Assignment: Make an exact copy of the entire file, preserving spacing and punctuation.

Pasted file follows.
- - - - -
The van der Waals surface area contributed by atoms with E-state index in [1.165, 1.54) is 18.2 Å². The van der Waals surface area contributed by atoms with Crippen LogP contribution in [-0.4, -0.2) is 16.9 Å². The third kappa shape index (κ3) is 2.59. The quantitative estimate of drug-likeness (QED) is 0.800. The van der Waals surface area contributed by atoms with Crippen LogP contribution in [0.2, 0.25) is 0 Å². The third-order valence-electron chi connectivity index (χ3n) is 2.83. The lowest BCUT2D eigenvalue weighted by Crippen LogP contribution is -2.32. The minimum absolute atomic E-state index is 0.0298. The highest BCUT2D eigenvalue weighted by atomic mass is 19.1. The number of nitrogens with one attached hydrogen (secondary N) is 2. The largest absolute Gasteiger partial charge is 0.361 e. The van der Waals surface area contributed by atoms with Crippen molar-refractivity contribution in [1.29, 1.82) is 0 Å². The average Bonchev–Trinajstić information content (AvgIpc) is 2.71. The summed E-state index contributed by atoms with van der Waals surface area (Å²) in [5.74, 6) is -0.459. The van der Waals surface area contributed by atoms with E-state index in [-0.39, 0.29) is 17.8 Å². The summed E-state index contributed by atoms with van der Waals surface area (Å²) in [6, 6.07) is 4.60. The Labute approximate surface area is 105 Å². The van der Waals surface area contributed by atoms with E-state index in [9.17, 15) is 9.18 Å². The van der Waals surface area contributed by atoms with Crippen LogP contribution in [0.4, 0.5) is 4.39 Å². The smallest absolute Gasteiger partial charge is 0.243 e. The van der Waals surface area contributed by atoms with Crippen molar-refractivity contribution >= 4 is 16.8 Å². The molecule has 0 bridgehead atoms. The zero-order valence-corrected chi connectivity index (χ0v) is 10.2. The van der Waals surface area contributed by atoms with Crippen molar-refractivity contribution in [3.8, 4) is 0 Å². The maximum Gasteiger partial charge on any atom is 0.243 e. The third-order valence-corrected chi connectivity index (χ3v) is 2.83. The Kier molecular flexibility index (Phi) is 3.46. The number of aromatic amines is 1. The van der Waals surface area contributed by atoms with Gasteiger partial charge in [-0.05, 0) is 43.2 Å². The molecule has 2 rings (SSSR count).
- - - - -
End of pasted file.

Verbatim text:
The van der Waals surface area contributed by atoms with E-state index in [1.165, 1.54) is 18.2 Å². The van der Waals surface area contributed by atoms with Crippen LogP contribution in [-0.4, -0.2) is 16.9 Å². The third kappa shape index (κ3) is 2.59. The quantitative estimate of drug-likeness (QED) is 0.800. The van der Waals surface area contributed by atoms with Crippen LogP contribution in [0.2, 0.25) is 0 Å². The third-order valence-electron chi connectivity index (χ3n) is 2.83. The lowest BCUT2D eigenvalue weighted by Crippen LogP contribution is -2.32. The minimum absolute atomic E-state index is 0.0298. The highest BCUT2D eigenvalue weighted by atomic mass is 19.1. The number of nitrogens with one attached hydrogen (secondary N) is 2. The largest absolute Gasteiger partial charge is 0.361 e. The van der Waals surface area contributed by atoms with Crippen molar-refractivity contribution in [1.29, 1.82) is 0 Å². The average Bonchev–Trinajstić information content (AvgIpc) is 2.71. The summed E-state index contributed by atoms with van der Waals surface area (Å²) in [5.74, 6) is -0.459. The van der Waals surface area contributed by atoms with E-state index in [-0.39, 0.29) is 17.8 Å². The summed E-state index contributed by atoms with van der Waals surface area (Å²) in [6, 6.07) is 4.60. The Labute approximate surface area is 105 Å². The van der Waals surface area contributed by atoms with E-state index in [9.17, 15) is 9.18 Å². The van der Waals surface area contributed by atoms with Crippen LogP contribution in [0.4, 0.5) is 4.39 Å². The smallest absolute Gasteiger partial charge is 0.243 e. The van der Waals surface area contributed by atoms with Crippen molar-refractivity contribution >= 4 is 16.8 Å². The molecule has 0 bridgehead atoms. The zero-order valence-corrected chi connectivity index (χ0v) is 10.2. The van der Waals surface area contributed by atoms with Crippen molar-refractivity contribution in [3.8, 4) is 0 Å². The maximum Gasteiger partial charge on any atom is 0.243 e. The third-order valence-corrected chi connectivity index (χ3v) is 2.83. The Kier molecular flexibility index (Phi) is 3.46. The number of aromatic amines is 1. The van der Waals surface area contributed by atoms with Gasteiger partial charge in [-0.05, 0) is 43.2 Å². The molecule has 2 rings (SSSR count).